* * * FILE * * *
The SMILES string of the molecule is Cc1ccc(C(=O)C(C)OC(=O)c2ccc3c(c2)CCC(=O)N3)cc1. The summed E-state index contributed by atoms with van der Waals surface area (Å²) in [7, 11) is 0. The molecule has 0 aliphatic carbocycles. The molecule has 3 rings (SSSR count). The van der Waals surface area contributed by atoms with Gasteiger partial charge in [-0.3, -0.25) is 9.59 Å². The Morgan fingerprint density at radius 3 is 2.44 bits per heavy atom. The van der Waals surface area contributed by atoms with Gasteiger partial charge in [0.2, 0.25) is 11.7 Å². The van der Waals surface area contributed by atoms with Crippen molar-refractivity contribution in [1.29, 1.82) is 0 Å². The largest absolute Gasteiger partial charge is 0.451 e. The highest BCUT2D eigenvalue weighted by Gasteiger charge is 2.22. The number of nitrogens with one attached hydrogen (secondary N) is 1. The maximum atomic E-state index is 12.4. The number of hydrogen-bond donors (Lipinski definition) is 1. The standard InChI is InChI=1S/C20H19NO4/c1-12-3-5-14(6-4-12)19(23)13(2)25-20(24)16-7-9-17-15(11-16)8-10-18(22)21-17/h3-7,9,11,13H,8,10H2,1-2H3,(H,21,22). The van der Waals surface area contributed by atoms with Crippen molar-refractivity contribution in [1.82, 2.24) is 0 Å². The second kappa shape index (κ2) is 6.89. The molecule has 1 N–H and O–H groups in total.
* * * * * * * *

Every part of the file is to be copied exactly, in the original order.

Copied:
The SMILES string of the molecule is Cc1ccc(C(=O)C(C)OC(=O)c2ccc3c(c2)CCC(=O)N3)cc1. The summed E-state index contributed by atoms with van der Waals surface area (Å²) in [7, 11) is 0. The molecule has 0 aliphatic carbocycles. The molecule has 3 rings (SSSR count). The van der Waals surface area contributed by atoms with Gasteiger partial charge in [-0.3, -0.25) is 9.59 Å². The Morgan fingerprint density at radius 3 is 2.44 bits per heavy atom. The van der Waals surface area contributed by atoms with Gasteiger partial charge in [0.2, 0.25) is 11.7 Å². The van der Waals surface area contributed by atoms with Crippen molar-refractivity contribution in [1.29, 1.82) is 0 Å². The largest absolute Gasteiger partial charge is 0.451 e. The highest BCUT2D eigenvalue weighted by Gasteiger charge is 2.22. The number of nitrogens with one attached hydrogen (secondary N) is 1. The maximum atomic E-state index is 12.4. The number of hydrogen-bond donors (Lipinski definition) is 1. The standard InChI is InChI=1S/C20H19NO4/c1-12-3-5-14(6-4-12)19(23)13(2)25-20(24)16-7-9-17-15(11-16)8-10-18(22)21-17/h3-7,9,11,13H,8,10H2,1-2H3,(H,21,22). The van der Waals surface area contributed by atoms with Crippen molar-refractivity contribution in [1.82, 2.24) is 0 Å². The second kappa shape index (κ2) is 6.89. The molecule has 1 N–H and O–H groups in total.